Fish oils remain the darling of the natural-products industry. They are the clear leaders no matter how you slice it — up 65 per cent since 2007 in mainstream markets, and 42 per cent in naturals, according to SPINS data. While fish oils have an FDA-minted qualified health claim for cardiovascular disease, they are the Swiss Army Knife of ingredients, and it's impossible to know for which health condition consumers are buying them.

Meanwhile, vitamin E continued its downward slouch, which began in 2005 when a misreported meta-analysis was reported to find vitamin E increased the risk of death. This was a great example of failing to get ahead of a false rumour. Even still, vitamin E remains the seventh most popular supplement in mainstream markets (18th in natural-food markets), according to SPINS data.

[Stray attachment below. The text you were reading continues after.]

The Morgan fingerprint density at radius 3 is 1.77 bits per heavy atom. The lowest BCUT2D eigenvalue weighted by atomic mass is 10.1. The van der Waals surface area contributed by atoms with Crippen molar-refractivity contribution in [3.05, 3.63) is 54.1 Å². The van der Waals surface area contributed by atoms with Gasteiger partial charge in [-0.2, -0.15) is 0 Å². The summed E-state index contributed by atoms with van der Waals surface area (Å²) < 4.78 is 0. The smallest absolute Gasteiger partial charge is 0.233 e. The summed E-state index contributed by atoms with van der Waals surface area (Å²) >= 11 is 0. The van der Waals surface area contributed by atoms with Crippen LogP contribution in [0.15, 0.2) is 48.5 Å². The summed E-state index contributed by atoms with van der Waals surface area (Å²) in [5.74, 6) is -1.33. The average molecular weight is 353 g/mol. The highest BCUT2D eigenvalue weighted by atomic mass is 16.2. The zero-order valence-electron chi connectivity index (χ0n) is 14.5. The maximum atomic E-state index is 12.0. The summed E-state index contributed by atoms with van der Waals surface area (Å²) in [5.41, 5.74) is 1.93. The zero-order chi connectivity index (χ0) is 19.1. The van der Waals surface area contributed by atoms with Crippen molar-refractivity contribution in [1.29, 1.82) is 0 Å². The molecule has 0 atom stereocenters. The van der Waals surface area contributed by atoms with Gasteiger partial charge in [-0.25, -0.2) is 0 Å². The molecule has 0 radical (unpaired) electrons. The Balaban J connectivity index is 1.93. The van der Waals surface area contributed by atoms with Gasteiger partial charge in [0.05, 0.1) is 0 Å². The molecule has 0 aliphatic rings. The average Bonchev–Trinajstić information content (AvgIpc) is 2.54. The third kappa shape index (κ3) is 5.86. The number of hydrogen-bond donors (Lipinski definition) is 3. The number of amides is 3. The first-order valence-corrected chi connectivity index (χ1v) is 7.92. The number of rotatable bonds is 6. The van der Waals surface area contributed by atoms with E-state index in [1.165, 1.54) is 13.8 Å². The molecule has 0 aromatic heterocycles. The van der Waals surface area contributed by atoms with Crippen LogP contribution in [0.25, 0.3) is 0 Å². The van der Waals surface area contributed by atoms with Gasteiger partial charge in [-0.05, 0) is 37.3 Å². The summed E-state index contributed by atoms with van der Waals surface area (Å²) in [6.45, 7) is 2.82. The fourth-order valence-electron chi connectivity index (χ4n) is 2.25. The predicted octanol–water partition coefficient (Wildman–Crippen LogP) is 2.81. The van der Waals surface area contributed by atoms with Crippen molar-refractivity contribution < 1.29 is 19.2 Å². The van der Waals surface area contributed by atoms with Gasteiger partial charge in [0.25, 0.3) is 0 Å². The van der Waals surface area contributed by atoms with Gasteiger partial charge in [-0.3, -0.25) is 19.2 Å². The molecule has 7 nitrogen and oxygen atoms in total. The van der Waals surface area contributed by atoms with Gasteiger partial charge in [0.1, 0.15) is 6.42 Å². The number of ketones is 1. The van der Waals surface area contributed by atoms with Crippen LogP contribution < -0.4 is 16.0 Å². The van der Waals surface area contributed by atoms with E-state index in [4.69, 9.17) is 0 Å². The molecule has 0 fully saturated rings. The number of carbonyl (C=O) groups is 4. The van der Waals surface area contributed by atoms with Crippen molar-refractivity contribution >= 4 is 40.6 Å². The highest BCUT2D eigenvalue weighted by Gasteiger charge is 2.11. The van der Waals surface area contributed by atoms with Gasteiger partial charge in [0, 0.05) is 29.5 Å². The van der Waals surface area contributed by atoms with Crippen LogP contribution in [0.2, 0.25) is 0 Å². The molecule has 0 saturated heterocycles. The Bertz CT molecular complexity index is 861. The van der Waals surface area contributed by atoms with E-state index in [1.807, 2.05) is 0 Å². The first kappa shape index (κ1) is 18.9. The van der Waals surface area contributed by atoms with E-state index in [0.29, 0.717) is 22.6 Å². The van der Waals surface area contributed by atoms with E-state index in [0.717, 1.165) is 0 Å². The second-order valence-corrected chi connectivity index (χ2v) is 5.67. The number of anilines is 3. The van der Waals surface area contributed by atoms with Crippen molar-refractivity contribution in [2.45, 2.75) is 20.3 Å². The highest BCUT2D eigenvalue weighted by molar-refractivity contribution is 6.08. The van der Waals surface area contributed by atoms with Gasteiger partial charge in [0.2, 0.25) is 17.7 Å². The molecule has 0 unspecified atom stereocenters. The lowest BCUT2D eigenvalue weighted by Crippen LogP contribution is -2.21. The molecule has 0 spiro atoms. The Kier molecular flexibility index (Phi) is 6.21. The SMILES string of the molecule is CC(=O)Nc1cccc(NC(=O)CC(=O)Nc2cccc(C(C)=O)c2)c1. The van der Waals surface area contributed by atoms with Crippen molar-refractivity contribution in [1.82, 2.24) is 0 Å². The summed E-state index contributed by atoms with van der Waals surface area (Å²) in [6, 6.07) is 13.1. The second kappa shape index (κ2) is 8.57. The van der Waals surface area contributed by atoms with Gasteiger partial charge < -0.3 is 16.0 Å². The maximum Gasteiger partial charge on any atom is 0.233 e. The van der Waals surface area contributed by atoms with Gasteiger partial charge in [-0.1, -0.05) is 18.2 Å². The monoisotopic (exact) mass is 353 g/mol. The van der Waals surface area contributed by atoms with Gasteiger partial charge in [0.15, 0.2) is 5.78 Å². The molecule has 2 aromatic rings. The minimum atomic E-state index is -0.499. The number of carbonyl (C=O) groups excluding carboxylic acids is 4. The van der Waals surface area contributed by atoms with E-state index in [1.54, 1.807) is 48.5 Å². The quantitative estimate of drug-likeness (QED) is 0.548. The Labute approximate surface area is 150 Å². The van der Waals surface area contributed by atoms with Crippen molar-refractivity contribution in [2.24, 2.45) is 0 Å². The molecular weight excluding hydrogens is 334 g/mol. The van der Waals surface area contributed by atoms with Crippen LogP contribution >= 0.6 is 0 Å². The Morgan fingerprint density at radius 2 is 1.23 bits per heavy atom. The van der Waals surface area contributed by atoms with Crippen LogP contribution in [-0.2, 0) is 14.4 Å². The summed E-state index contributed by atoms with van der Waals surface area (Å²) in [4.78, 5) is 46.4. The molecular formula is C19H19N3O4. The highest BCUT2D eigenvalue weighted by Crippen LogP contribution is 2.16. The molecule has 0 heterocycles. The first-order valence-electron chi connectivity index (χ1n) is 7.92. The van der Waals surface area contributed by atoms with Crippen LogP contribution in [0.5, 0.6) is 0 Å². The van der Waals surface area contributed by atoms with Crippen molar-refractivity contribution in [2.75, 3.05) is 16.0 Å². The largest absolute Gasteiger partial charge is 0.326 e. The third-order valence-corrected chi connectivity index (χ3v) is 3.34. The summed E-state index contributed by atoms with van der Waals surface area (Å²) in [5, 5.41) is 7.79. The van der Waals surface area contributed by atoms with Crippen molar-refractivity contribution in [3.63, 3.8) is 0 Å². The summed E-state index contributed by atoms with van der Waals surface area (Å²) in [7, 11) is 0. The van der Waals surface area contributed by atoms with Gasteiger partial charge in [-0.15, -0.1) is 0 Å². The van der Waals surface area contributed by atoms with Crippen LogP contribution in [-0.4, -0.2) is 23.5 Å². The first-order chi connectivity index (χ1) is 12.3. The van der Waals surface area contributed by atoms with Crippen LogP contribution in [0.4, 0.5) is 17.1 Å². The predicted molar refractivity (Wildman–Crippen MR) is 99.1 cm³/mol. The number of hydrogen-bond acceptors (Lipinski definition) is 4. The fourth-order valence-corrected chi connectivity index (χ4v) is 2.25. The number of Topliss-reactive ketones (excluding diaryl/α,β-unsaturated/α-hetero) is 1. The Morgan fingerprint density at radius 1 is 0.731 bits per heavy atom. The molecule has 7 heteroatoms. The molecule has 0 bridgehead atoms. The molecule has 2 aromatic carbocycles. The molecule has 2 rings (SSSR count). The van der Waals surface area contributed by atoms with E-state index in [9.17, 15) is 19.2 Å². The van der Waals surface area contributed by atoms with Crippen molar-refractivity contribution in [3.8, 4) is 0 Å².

Where vitamin E sales have fallen about 16 per cent from 2007 levels, coenzyme Q10 is picking up the slack. It is up 33 per cent in mainstream channels while essentially flat in the naturals channel, trumping vitamin E by all counts. Co-Q10 is a far more expensive ingredient than vitamin E, but its benefit for cardiovascular is far less assailable. Not to mention that word has not really taken hold among mainstream medical doctors that the blockbuster statin drugs deplete the body of co-Q10, leaving cardio patients on statins with lower LDL levels — and still dead of cardiovascular disease.

The other major player in the cardio world is plant sterols. While off 16 per cent in the naturals channel since 2007, sterols are up a significant 44 per cent in mainstream markets, buttressed by their inclusion in everything from orange juice to yoghurt and oatmeal.

Statistics, please:
No. 1 cause of death in the world: heart disease.
17,000,000: number of annual heart-disease deaths (including stroke).
25,000,000: estimated annual number of deaths by 2020.
40 per cent: percentage of all deaths.
625,000: annual American deaths from cardiovascular disease.
$258 billion: cost to Americans for heart disease in 2006, including health-care services, medications and lost productivity.

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